Their real presence probably has more to do with dissuading North Korea from attacking the South in response. Its official news agency put out a statement from military leaders that it will launch an “unpredictable self-defensive blow” if the drill proceeds. North Korea shelled the island last month after a previous exercise, killing two South Korean marines and another two civilians. This time, Pyongyang vows, its response will be “deadlier… in terms of the powerfulness and sphere of the strike.”
Civilians fled Yeonpyeong on Sunday. But North Korea didn’t look like it was preparing to back up the retaliation talk. The Wall Street Journal reports that military surveillance of the North showed “no signs of unusual troop movement or war preparations,” and the bellicose rhetoric didn’t come from Kim’s offices directly. Reuters reports that North Korean artillery units are on elevated alert, but that appears to be the extent of any buildup.
Sharon LaFraniere and Martin Fackler at NYT:
An ominous showdown between North and South Korea was forestalled Monday after the North withheld military retaliation for South Korea’s live-fire artillery drills on an island that the North shelled last month after similar drills.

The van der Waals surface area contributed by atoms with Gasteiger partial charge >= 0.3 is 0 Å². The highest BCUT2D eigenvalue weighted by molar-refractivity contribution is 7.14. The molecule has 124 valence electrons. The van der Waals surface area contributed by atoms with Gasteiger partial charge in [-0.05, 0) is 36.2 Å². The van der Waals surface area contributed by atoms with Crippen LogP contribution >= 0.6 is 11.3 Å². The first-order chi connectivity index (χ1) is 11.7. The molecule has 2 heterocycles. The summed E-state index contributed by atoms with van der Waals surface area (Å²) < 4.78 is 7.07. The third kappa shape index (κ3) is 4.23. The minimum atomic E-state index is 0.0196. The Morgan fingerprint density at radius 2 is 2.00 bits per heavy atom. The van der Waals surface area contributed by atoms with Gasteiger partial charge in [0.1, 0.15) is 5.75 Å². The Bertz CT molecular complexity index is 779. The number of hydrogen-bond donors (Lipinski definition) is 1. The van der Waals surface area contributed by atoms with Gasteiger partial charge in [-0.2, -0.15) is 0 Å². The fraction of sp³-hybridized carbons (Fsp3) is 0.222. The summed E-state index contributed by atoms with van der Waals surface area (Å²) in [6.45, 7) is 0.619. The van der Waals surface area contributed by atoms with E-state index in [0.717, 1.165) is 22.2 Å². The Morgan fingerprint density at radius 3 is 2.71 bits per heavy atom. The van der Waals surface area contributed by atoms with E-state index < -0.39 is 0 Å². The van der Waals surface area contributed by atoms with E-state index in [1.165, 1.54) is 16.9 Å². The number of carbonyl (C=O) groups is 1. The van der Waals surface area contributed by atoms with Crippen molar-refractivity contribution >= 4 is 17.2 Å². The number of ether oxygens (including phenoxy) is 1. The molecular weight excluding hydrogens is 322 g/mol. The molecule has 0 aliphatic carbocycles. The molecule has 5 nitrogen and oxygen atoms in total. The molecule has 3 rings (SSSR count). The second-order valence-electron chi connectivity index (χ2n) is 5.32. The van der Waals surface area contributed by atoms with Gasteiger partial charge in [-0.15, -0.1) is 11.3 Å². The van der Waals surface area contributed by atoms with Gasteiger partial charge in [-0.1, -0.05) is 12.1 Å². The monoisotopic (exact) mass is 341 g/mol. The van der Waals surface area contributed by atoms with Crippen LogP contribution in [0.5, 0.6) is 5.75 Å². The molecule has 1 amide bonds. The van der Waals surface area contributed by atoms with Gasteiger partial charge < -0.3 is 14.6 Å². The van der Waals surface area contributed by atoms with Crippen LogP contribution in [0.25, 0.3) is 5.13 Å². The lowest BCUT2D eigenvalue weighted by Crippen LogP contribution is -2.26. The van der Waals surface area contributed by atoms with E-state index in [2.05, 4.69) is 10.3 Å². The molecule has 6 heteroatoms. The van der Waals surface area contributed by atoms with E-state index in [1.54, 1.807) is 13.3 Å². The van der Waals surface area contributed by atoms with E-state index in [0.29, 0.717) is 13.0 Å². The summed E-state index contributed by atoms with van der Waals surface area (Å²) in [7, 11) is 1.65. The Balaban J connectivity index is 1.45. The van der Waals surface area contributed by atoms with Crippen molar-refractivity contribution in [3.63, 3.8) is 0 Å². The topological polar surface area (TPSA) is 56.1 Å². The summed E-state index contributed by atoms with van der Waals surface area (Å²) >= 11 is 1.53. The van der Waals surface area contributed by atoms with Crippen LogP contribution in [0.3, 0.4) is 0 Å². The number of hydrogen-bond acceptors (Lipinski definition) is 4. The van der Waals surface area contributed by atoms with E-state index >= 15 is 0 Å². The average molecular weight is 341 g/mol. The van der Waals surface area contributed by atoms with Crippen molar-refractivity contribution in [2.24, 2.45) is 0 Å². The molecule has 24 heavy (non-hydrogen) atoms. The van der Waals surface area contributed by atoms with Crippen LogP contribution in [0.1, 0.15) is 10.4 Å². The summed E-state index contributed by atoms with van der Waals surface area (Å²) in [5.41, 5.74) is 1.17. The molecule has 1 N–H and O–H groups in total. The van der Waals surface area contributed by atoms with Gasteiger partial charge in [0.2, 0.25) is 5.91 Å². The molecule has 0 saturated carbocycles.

The North claims the island and its surrounding waters and had threatened “brutal consequences beyond imagination” if the drills went forward. But the North’s official news agency issued a statement Monday night saying it was “not worth reacting” to the exercise, and a statement from the North’s military said, “The world should properly know who is the true champion of peace and who is the real provocateur of a war.”
The apparent pullback created a palpable feeling of relief in South Korea, where many people had been bracing for a showdown.
So now North Korea also wants to restart the Six-Party Talks? What just happened? As always, trying to explain North Korean behavior is a challenging task. Here are some possible explanations:
1) North Korea finally got caught bluffing. True, they have the least to lose from the ratcheting up of tensions, but that doesn’t mean they have nothing to lose from a military escalation with the ROK. The past month of tensions got everyone’s attention, and North Korea is only happy when everyone else is paying attention to them.